Every once in a while I end up reading a book that should be read by almost everyone that I know – whether they actually need to or not. Video Game Storytelling: What Every Developer Needs to Know About Narrative Techniques (published by Watson-Guptill) is one of those books. [It] is a great resource not only for budding writers, but it should also serve as a very important reference for everyone who holds a position in the ever-expanding videogame industry.
– Toronto Thumbs
[This] book piqued our interest to an exceptional degree. ’Video Game Storytelling: What Every Developer Needs To Know About Narrative Techniques’ is perfect for anyone who is a Developer, wants to get into game development, anyone who is a fiction writer, or anyone who wants to have a greater understanding and appreciation of the fictional game worlds we so much enjoy.
– Digital Mayhem Radio
I found it to be both interesting and entertaining, using real-life examples taken from very popular movies and games that most people will be readily familiar with. I feel that Evan Skolnick has a lot to share and I really wish I had the opportunity to attend one of his talks. I would recommend Video Game Storytelling to anyone involved in the game development process – or anyone hoping to get into game development.
– Game Vortex
If you’re the kind of gamer who likes to peek behind the curtain of video game development – and you don’t mind picking up a book once in a while – I recommend the new Video Game Storytelling by industry veteran Evan Skolnick. The book is aimed primarily at game developers, but it’s fascinating stuff for anyone interested in games as a storytelling medium.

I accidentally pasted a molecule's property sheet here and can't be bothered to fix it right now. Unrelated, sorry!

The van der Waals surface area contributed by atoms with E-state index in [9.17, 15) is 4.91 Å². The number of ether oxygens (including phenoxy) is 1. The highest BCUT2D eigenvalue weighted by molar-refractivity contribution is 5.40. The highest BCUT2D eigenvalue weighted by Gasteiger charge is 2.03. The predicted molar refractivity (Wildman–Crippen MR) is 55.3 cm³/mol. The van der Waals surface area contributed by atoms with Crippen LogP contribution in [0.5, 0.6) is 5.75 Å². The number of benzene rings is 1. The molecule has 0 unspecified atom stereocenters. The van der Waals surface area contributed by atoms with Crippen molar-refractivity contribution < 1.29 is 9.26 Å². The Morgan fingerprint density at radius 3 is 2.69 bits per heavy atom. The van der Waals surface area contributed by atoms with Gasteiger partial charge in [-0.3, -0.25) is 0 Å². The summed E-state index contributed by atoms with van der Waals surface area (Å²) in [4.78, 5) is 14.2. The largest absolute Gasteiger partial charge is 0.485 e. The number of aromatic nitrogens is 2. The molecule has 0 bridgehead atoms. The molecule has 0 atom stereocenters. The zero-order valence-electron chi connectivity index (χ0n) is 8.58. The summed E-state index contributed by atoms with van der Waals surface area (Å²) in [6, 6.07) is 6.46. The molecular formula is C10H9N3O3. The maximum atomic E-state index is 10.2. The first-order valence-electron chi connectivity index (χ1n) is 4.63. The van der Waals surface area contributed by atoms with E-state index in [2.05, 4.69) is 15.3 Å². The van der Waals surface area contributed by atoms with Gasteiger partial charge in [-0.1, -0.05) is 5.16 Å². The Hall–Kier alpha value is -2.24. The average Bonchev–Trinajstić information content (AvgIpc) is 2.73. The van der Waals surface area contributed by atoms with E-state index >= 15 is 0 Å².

– News & Observer
Skolnick broke down the basic structure of video game storytelling into various parts that highlighted the importance of each and how they could be applied to video games. There’s a lot of information that’s covered, but presented straight-forwardly with plenty of examples of how it was all used previously. Overall, I enjoyed this book and I recommend it to anyone who wants to read it.
— Our Thoughts Precisely
The reader is also introduced to the term ludology, or the study of games. Taken from the Latin verb ludere ‘to play’ it is used and expanded on to introduce even the more erudite terminology of, “ludonarrative harmony/dissonance.” Simply put, it describes how story can make or break the player’s gaming experience. It is worth buying the book just to read how Skolnick defines this with concrete examples from past and existing games.
Part I - Basic Training
1. Conflict: The Fuel of Story
2. The Three-Act Structure
3. The Monomyth
4. Characters and Arcs
Part II – In the Trenches
8. Team Leadership
9. Overall Game Design
10. Game Character Development
11. Level and Mission Development
13. Engineering the Story
15. Quality Assurance (QA)
Afterword Return with the Elixir
Appendix I Sample Character Description Document
Appendix II Sample Environment Description Document